I just saw this and wanted to post about it. I’m thrilled to see that things are changing for once in a positive direction. Of course it would also be nice to see the LLF add e-books, too. But I have a feeling that’s going to take a long time. Like most of publishing, there are still a lot of people who have yet to embrace e-books and many who don’t even understand them. I even know one or two people who think e-books are a passing trend and will die out. Who knows? All I do know is once I switched to an e-reader I never went back to print…for a variety of reasons, most having to do with the higher quality of my reading experience with an e-reader.
This is what the LLF says about e-books: Books available in eBook format alone are not eligible. Interesting mind set, especially with amazon’s .99 e-books doing so well. You have to wonder if some of these nice folks are living under rocks. I’ll post more about that in the future.
For now, I’m thrilled to see that Lambda has added the changes, especially this one: These awards will be open to all authors regardless of their sexual identity. Even though I don’t enter award contests, ever, (It’s a personal thing for me…I’m not writing to win awards and I never did write to win awards…I don’t even enter the Rainbow Awards and I’m one of the jurors. And anyone who reads this blog knows how much I love Elisa Rolle, the person who started the Rainbow Awards.) I’m thrilled to see the LLF do this.
Here’s the link, and below is the article.
FOR IMMEDIATE RELEASE: August 29, 2011
CONTACT: Dr. Judith Markowitz, LLF Co-Chair
(773) 769-9243, firstname.lastname@example.org
Lambda Literary Foundation Announces
New Guidelines for Lambda Literary Awards Submissions
For its first 20 years, the Lambda Literary Foundation accepted submissions for the Lambda Literary Awards based solely on a book’s LGBT subject matter. That policy changed in 2009 to restrict the awards to self-identified lesbian, gay, bisexual, transgender and queer authors. After two years of implementing the LGBT-only policy, the queer book community remains sharply divided about limiting Lammy nominations to LGBT authors only.
In its review of the LGBT-only policy, the LLF Board of Trustees took into consideration LLF’s mission statement
The Lambda Literary Foundation nurtures, celebrates, and preserves LGBT literature through programs that honor excellence, promote visibility and encourage development of emerging writers.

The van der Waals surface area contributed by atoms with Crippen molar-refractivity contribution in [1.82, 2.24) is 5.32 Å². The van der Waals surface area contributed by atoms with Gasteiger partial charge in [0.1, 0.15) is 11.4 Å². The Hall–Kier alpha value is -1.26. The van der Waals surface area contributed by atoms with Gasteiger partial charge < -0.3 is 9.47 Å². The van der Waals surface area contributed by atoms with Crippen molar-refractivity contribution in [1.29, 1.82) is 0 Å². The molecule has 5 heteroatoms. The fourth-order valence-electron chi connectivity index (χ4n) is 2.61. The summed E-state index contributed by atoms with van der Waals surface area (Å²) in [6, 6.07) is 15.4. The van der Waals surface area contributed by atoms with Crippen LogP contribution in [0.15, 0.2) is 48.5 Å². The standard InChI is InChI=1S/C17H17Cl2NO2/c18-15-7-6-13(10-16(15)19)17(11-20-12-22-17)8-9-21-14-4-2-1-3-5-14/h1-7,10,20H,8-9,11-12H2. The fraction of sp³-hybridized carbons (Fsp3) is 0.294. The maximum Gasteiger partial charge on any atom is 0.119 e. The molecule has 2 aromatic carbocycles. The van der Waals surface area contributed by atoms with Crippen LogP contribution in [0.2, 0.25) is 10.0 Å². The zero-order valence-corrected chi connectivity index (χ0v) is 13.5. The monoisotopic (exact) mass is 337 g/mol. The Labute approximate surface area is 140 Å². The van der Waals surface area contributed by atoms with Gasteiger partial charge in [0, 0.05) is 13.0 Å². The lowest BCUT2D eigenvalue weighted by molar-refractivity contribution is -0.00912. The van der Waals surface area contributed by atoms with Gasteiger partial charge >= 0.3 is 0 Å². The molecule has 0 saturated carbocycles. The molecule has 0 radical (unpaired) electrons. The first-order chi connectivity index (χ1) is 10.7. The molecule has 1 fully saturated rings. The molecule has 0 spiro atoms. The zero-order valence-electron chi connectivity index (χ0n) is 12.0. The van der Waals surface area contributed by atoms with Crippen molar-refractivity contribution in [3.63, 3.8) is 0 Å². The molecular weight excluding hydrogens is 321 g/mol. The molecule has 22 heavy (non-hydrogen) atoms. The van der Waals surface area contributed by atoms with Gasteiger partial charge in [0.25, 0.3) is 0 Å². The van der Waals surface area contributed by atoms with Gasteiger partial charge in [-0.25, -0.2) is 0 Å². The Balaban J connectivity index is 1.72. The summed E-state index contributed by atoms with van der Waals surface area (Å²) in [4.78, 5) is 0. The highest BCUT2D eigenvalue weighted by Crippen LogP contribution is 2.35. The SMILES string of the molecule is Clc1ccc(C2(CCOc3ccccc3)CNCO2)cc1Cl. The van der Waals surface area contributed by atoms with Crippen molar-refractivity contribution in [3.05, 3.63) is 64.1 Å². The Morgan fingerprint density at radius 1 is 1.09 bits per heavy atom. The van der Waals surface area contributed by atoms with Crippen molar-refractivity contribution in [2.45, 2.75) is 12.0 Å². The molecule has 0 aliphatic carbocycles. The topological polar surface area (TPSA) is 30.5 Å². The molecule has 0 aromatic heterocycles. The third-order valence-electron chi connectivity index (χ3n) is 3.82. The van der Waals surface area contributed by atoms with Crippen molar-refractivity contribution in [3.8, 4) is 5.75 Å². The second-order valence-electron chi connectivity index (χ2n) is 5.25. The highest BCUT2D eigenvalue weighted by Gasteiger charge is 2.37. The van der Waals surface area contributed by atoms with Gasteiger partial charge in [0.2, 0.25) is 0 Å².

and core provisions in its Bylaws. The Board also noted that the large majority of finalists and winners of the Lambda Literary Awards have been LGBT authors, but not all of them. There have also been a small number of outstanding books about LGBT lives written by our heterosexual allies.
In addition, the LLF Board solicited opinions from individuals in the LGBT book community, including publishers, authors, important donors, readers, and casual supporters. Those opinions represented both sides of the issue and were, in many cases, intensely held.
After careful consideration of all these factors, the Board crafted a new policy designed to honor excellence in writing about LGBT lives. The new policy has three components:
LGBT authors will be recognized with three awards marking stages of a writer’s career: the Betty Berzon Debut Fiction Award (to one gay man and one lesbian), the Jim Duggins Outstanding Mid-Career Novelist Prize (to one male-identified and one female-identified author), and the Pioneer Award (to one male-identified and one female-identified individual or group)
Awards for the remaining Lambda Literary Award categories will be based on literary merit and significant content relevant to LGBT lives. These awards will be open to all authors regardless of their sexual identity
All book award judges will be self-identified LGBT
“We fully understand the importance of this issue and the extent to which it has divided our community,” said LLF Board Co-Chair, Dr. Judith Markowitz. “Resolving these strongly-held differences was not easy. We worked carefully keeping in mind the best interests of LGBT people, writing, and writers.”
She continued, “The policy we’ve crafted recognizes that those opposing viewpoints are actually contained in LLF’s mission. We hope that the result of our deliberations promotes healing and strengthens LGBT writers and literature.”
The revised guidelines appear on the LLF website. They are effective immediately in preparation for the 24th Annual Lambda Literary Awards to be held in New York City in early June 2012.
The Lambda Literary Foundation nurtures, celebrates, and preserves LGBT literature through programs that honor excellence, promote visibility and encourage development of emerging writers. LLF’s programs include: the Lambda Literary Awards, the Writers’ Retreat for Emerging LGBT Voices, and our comprehensive website, http://www.LambdaLiterary.org. For more information call (213) 568-3570.